The Successful Collaborator
Each and every day managers and leaders are told, directed and implored to collaborate with their peers, cross functional peers, internal customers, cross functional organizations, and just about every one under the corporate roof! It is an old mantra, it is a new mantra and it won’t go away.
Being able to cross functionally collaborate seems to have become the make or break skill set for people’s careers in this new millennium. Why then are most people not very good at it and need to be told time and time again that they have to master this skill to be successful?
Our notion is that collaboration for many of us is an un-natural act that involves among other things, listening more, going slower, putting aside self-interest to some degree and trusting other people’s intentions. Now that’s a tall task. None of us really like the aforementioned behaviors that are the antithesis to our “I’m in a hurry and here’s what my organization needs to be successful” world we live and work in.
Collaboration requires us to wear many different “hats” none of which are called “driver”— although being a driver comes in handy once you’ve done all the pre-work. The pre-work involves wearing the hats of facilitator, business partner and influencer, meeting after meeting moving the process forward and taking almost everybody with you on this journey.
We have identified below the roles a good collaborator must play in order to have any chance of being successful. Keep in mind that while there is a general progression from facilitator to business partner to influencer this is not intended to be done in a strictly linear fashion.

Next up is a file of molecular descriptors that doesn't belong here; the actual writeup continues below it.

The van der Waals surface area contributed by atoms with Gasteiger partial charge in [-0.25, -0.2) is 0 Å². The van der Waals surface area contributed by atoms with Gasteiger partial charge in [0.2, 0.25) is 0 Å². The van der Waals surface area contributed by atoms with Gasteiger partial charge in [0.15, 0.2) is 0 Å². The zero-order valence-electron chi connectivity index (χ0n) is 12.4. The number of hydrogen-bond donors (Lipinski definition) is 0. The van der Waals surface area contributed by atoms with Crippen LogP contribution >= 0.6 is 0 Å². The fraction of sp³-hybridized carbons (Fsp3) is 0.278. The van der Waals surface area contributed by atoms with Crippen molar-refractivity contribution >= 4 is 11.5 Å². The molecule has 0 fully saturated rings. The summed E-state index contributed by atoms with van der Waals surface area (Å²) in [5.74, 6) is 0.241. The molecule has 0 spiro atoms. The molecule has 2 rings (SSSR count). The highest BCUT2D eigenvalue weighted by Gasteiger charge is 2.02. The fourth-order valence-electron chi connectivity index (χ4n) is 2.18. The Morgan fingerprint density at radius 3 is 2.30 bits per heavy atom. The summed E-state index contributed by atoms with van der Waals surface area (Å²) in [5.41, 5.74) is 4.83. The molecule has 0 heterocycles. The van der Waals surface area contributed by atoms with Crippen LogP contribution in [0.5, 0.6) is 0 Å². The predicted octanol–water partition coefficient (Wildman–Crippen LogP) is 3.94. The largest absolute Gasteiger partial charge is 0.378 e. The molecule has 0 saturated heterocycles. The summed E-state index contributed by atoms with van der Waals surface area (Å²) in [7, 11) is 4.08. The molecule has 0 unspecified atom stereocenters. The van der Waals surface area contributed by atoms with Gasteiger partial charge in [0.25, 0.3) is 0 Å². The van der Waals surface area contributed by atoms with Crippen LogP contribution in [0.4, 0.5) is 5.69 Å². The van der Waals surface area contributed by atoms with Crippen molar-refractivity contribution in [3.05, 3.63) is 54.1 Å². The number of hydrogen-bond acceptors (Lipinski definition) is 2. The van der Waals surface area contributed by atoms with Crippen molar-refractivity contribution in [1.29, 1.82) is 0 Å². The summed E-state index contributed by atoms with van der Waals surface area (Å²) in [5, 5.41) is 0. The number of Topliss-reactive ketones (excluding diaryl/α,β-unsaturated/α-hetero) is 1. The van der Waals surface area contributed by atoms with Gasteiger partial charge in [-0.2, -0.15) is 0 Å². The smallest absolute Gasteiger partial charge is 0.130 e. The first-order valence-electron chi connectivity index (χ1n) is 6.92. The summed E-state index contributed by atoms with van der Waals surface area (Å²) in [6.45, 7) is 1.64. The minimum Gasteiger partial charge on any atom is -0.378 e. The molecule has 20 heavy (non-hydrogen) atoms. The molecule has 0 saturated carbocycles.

Different meetings, people and circumstances require the good collaborator to be agile and pick the right behaviors and the right time. The mistake most people make is they jump right into selling and telling and rarely if ever utilize the “facilitator”, “business partner” or “influencer” behaviors. The effect this has on people is that they feel like they are being sold to and closed on.
As you go through this list, challenge yourself with these questions:
- Do I demonstrate any of these collaboration behaviors on a consistent basis?
- Which of the 3 collaboration roles identified could I utilize more effectively in a meeting that I currently lead or attend?
- In what relationships could I implement more of these behaviors as a way of bringing about more collaboration?
Stage #1 – Facilitator
- Generates sharing of ideas.
- Facilitates the sharing of information.
- Acts as a clarifier of communications.
- Checks for understanding.
- Asks questions.
- Proactively invites people to contribute/participate.
- Identifies what parties have in common and where they may differ.
- Creates a sense of safety in the room/meeting.
- Listens to learn others point of view.
Mind-Set – Setting the table for mutual respect, trusting each other’s intentions and a level playing field.
Stage #2 – Business partner
- Models putting self in other people’s shoes.
- Goes out of his way to understand his business partner’s needs and interests.
- Does not dismiss or diminish his business partner’s needs or desired outcome.
- Uses “partner language” “we, together, partners, etc.”
- Demonstrates a willingness to make all parties successful.
- Begins to facilitate and generate “both gain” solutions”.
Mind – Set – Investing in each other’s success.
Stage #3 – Influencer
- Insures that all data and information has been shared.
- Calls for interpretation of data presented.
- Pushes group to generate “both gain” solutions.
- Calls on content experts to influence possible decisions.
- Calls on “group know-how” to come up with a solution in the best interest of the company.
- Generates lessons learned from previous projects.
- Blocks any attempts at dismissing perspectives, continuous convincing or pointing out why others are wrong.
Mind-Set – Drive the team towards a “both gain” solution and maintain a partner attitude without adversarial relationships forming.